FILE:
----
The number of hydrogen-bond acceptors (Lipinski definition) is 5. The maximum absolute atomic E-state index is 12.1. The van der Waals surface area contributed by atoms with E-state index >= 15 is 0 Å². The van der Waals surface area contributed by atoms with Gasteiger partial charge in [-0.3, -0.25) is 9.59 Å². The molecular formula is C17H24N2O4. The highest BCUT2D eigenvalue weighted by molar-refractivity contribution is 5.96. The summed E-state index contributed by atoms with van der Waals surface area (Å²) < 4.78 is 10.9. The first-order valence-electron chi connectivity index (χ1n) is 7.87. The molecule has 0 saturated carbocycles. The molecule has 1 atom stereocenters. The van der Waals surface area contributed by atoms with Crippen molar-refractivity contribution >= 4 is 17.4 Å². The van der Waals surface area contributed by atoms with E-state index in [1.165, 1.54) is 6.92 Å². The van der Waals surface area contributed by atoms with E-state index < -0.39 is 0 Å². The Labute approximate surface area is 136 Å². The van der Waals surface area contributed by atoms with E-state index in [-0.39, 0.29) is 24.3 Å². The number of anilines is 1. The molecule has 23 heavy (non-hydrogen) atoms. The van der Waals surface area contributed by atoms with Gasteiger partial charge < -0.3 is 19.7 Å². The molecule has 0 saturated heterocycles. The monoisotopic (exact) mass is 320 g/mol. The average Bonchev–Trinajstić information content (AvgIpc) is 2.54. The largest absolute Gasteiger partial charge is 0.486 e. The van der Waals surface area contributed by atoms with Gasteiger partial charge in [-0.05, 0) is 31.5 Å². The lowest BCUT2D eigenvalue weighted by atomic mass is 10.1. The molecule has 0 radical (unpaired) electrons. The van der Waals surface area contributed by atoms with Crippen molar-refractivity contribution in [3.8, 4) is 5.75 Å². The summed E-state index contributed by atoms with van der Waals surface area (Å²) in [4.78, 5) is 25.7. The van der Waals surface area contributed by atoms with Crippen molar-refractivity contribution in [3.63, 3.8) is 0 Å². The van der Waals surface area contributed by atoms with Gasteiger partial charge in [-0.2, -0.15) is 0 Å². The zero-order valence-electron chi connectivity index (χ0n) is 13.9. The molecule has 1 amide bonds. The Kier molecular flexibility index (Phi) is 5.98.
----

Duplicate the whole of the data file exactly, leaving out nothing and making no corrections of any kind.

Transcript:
The number of hydrogen-bond acceptors (Lipinski definition) is 5. The maximum absolute atomic E-state index is 12.1. The van der Waals surface area contributed by atoms with E-state index >= 15 is 0 Å². The van der Waals surface area contributed by atoms with Gasteiger partial charge in [-0.3, -0.25) is 9.59 Å². The molecular formula is C17H24N2O4. The highest BCUT2D eigenvalue weighted by molar-refractivity contribution is 5.96. The summed E-state index contributed by atoms with van der Waals surface area (Å²) < 4.78 is 10.9. The first-order valence-electron chi connectivity index (χ1n) is 7.87. The molecule has 0 saturated carbocycles. The molecule has 1 atom stereocenters. The van der Waals surface area contributed by atoms with Crippen molar-refractivity contribution >= 4 is 17.4 Å². The van der Waals surface area contributed by atoms with E-state index in [1.165, 1.54) is 6.92 Å². The van der Waals surface area contributed by atoms with E-state index < -0.39 is 0 Å². The Labute approximate surface area is 136 Å². The van der Waals surface area contributed by atoms with E-state index in [-0.39, 0.29) is 24.3 Å². The number of anilines is 1. The molecule has 23 heavy (non-hydrogen) atoms. The van der Waals surface area contributed by atoms with Gasteiger partial charge < -0.3 is 19.7 Å². The molecule has 0 saturated heterocycles. The monoisotopic (exact) mass is 320 g/mol. The average Bonchev–Trinajstić information content (AvgIpc) is 2.54. The largest absolute Gasteiger partial charge is 0.486 e. The van der Waals surface area contributed by atoms with Gasteiger partial charge in [-0.05, 0) is 31.5 Å². The lowest BCUT2D eigenvalue weighted by atomic mass is 10.1. The molecule has 0 radical (unpaired) electrons. The van der Waals surface area contributed by atoms with Crippen molar-refractivity contribution in [3.8, 4) is 5.75 Å². The summed E-state index contributed by atoms with van der Waals surface area (Å²) in [4.78, 5) is 25.7. The van der Waals surface area contributed by atoms with Crippen molar-refractivity contribution in [3.63, 3.8) is 0 Å². The van der Waals surface area contributed by atoms with Gasteiger partial charge in [-0.2, -0.15) is 0 Å². The zero-order valence-electron chi connectivity index (χ0n) is 13.9. The molecule has 1 amide bonds. The Kier molecular flexibility index (Phi) is 5.98.